"Having the oversight of a health professional is critical, because it may impact your health if you don't," explains Harris. She says, for example, that a new prescription could reduce the effectiveness of a drug you're already taking or cause dangerous side effects.

Harris points out that some drugs are available only by prescription for a reason: Doctor-patient contact is crucial. The fly-by-night companies bypass that relationship and could be putting patients at risk, she says. Even nonprescription medicines can interact harmfully with other medications you're taking. So it's important for your doctor and pharmacy to know everything you take.

If I'm already taking a medication, can I safely buy a refill online?

Yes, if you use the right tools to select a legitimate online pharmacy. If it's not a licensed site, you have no way of knowing if what you get in the mail is what you ordered, if it's contaminated or of high quality, and who manufactured it. Unlicensed sites, often referred to as "rogue sites," may not even send you information about the proper dosage and side effects of the medication you've purchased. But if you are using a legitimate mail-order pharmacy, ordering a refill online is considered perfectly safe.

Is it less expensive to buy on the Internet?

In many cases, yes. A 2006 study by Consumer Reports found that the median price for 5 sample generic drugs was lower online than at other outlets. However, an earlier study published in the Annals of Internal Medicine found that the median online price of two popular drugs -- Viagra and Propecia -- were on average 10 percent higher than the same drugs purchased in pharmacies in Philadelphia. In short, you may need to shop around to get the best price on the specific medications you need. Here are some more tips from the FDA and the National Consumers League to help you make safe choices about buying medication online:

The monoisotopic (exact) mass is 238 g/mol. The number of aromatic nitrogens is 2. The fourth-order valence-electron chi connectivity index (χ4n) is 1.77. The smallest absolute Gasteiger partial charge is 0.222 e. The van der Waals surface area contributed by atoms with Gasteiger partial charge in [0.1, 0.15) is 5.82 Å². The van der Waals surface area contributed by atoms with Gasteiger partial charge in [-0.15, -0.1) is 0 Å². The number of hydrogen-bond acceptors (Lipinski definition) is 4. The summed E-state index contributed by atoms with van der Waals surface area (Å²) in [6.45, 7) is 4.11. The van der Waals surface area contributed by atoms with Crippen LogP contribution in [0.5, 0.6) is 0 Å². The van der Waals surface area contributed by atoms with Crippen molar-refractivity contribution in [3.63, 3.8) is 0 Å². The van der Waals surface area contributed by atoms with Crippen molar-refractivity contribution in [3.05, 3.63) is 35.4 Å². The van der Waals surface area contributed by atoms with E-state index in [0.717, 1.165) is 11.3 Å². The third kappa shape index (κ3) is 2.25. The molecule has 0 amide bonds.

• Only do business with sites that have a registered pharmacist to answer questions.
  • Only purchase from U.S.-based Web sites. If you have a problem, it's more likely you'll have legal recourse.
  • Stick to sites that require confirmation from your doctor for any medicine you want to buy.
  • Only use an online pharmacy that posts information about how it responds to complaints.

References

"E-ssentials for Online Security," National Consumers League

Interview with Patricia Harris, Executive Officer of the California State Board of Pharmacy

Interview with Richard Cleland, assistant director, Division of Advertising Practices, U.S. Federal Trade Commission.

Henkel, John, "Buying Drugs Online: It's Convenient and Private, but Beware of 'Rogue Sites', U.S. Food and Drug Administration, FDA Consumer Magazine, January/February 2000

"Buying Prescription Medicines Online: A consumer safety guide, Center for Drug Evaluation and Research, Food and Drug Administration

Phone interview with American Medical Association spokesperson Robert Mills.

"Buying Medicines and Medical Products Online," U.S.Food and Drug Administration.

"Prescription for trouble," Consumer Reports, February 2001.

"Internet Fraud: Tips for Avoiding Internet Scams from the National Consumers League's Internet Fraud Watch," National Consumers League.

National Association of Boards of Pharmacies. Verified Internet Pharmacy Practice Sites (VIPPS).

Consumer Reports. Getting the Best Price: Shoppers Guide to Prescription Drugs #3. 2006.